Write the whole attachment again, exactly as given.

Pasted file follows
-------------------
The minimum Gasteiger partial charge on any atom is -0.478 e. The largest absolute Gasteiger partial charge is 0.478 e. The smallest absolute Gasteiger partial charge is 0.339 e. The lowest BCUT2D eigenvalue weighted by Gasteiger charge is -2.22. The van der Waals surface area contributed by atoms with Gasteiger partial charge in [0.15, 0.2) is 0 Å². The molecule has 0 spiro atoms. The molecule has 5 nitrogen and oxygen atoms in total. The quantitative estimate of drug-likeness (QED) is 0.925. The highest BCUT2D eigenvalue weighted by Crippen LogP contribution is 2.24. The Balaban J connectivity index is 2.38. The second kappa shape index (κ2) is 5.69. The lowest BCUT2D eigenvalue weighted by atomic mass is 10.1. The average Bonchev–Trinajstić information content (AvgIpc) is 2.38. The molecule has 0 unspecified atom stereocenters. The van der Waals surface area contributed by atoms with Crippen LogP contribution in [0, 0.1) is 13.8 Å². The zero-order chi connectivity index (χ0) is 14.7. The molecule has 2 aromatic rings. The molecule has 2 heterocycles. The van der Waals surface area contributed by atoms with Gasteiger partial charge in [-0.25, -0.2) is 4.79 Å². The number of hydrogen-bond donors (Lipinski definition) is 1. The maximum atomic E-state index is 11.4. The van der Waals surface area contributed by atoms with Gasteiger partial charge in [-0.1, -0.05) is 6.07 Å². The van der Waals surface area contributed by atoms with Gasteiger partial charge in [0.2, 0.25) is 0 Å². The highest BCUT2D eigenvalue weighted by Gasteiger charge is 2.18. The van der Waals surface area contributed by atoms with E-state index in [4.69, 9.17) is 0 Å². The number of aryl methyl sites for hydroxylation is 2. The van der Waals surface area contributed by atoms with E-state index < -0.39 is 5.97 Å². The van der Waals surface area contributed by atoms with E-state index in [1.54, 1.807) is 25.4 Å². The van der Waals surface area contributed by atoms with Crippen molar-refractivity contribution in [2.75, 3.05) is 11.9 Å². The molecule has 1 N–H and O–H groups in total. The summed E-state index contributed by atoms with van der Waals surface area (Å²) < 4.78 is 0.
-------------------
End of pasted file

The minimum Gasteiger partial charge on any atom is -0.478 e. The largest absolute Gasteiger partial charge is 0.478 e. The smallest absolute Gasteiger partial charge is 0.339 e. The lowest BCUT2D eigenvalue weighted by Gasteiger charge is -2.22. The van der Waals surface area contributed by atoms with Gasteiger partial charge in [0.15, 0.2) is 0 Å². The molecule has 0 spiro atoms. The molecule has 5 nitrogen and oxygen atoms in total. The quantitative estimate of drug-likeness (QED) is 0.925. The highest BCUT2D eigenvalue weighted by Crippen LogP contribution is 2.24. The Balaban J connectivity index is 2.38. The second kappa shape index (κ2) is 5.69. The lowest BCUT2D eigenvalue weighted by atomic mass is 10.1. The average Bonchev–Trinajstić information content (AvgIpc) is 2.38. The molecule has 0 unspecified atom stereocenters. The van der Waals surface area contributed by atoms with Crippen LogP contribution in [0, 0.1) is 13.8 Å². The zero-order chi connectivity index (χ0) is 14.7. The molecule has 2 aromatic rings. The molecule has 2 heterocycles. The van der Waals surface area contributed by atoms with Gasteiger partial charge in [-0.25, -0.2) is 4.79 Å². The number of hydrogen-bond donors (Lipinski definition) is 1. The maximum atomic E-state index is 11.4. The van der Waals surface area contributed by atoms with Gasteiger partial charge in [-0.1, -0.05) is 6.07 Å². The van der Waals surface area contributed by atoms with Gasteiger partial charge in [0.2, 0.25) is 0 Å². The highest BCUT2D eigenvalue weighted by Gasteiger charge is 2.18. The van der Waals surface area contributed by atoms with E-state index in [4.69, 9.17) is 0 Å². The number of aryl methyl sites for hydroxylation is 2. The van der Waals surface area contributed by atoms with E-state index < -0.39 is 5.97 Å². The van der Waals surface area contributed by atoms with E-state index in [1.54, 1.807) is 25.4 Å². The van der Waals surface area contributed by atoms with Crippen molar-refractivity contribution in [2.75, 3.05) is 11.9 Å². The molecule has 1 N–H and O–H groups in total. The summed E-state index contributed by atoms with van der Waals surface area (Å²) < 4.78 is 0.